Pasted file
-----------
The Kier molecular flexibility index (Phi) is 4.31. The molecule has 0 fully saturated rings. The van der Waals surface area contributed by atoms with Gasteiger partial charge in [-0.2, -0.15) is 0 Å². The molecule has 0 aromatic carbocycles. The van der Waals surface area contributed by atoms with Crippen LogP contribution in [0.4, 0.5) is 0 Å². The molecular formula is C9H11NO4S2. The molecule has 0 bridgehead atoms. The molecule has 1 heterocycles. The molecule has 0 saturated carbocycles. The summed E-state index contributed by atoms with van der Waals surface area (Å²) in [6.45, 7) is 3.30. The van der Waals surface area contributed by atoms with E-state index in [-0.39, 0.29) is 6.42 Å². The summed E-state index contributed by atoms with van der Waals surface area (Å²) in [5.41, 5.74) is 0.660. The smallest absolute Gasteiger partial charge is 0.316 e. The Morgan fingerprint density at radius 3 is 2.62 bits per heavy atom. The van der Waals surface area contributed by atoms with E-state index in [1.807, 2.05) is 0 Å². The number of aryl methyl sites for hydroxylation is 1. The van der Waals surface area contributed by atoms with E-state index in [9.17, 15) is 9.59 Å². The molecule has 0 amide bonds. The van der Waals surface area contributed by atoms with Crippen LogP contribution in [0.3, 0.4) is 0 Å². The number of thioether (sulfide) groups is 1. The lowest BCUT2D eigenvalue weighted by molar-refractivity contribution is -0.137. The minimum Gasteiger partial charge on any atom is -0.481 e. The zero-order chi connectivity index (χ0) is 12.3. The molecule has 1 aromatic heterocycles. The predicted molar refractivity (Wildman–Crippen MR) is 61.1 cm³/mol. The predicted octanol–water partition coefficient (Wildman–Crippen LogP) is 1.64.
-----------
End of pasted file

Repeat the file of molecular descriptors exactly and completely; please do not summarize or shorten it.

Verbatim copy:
The Kier molecular flexibility index (Phi) is 4.31. The molecule has 0 fully saturated rings. The van der Waals surface area contributed by atoms with Gasteiger partial charge in [-0.2, -0.15) is 0 Å². The molecule has 0 aromatic carbocycles. The van der Waals surface area contributed by atoms with Crippen LogP contribution in [0.4, 0.5) is 0 Å². The molecular formula is C9H11NO4S2. The molecule has 0 bridgehead atoms. The molecule has 1 heterocycles. The molecule has 0 saturated carbocycles. The summed E-state index contributed by atoms with van der Waals surface area (Å²) in [6.45, 7) is 3.30. The van der Waals surface area contributed by atoms with E-state index in [-0.39, 0.29) is 6.42 Å². The summed E-state index contributed by atoms with van der Waals surface area (Å²) in [5.41, 5.74) is 0.660. The smallest absolute Gasteiger partial charge is 0.316 e. The Morgan fingerprint density at radius 3 is 2.62 bits per heavy atom. The van der Waals surface area contributed by atoms with E-state index in [1.807, 2.05) is 0 Å². The number of aryl methyl sites for hydroxylation is 1. The van der Waals surface area contributed by atoms with E-state index in [9.17, 15) is 9.59 Å². The molecule has 0 amide bonds. The van der Waals surface area contributed by atoms with Crippen LogP contribution in [0.3, 0.4) is 0 Å². The number of thioether (sulfide) groups is 1. The lowest BCUT2D eigenvalue weighted by molar-refractivity contribution is -0.137. The minimum Gasteiger partial charge on any atom is -0.481 e. The zero-order chi connectivity index (χ0) is 12.3. The molecule has 1 aromatic heterocycles. The predicted molar refractivity (Wildman–Crippen MR) is 61.1 cm³/mol. The predicted octanol–water partition coefficient (Wildman–Crippen LogP) is 1.64.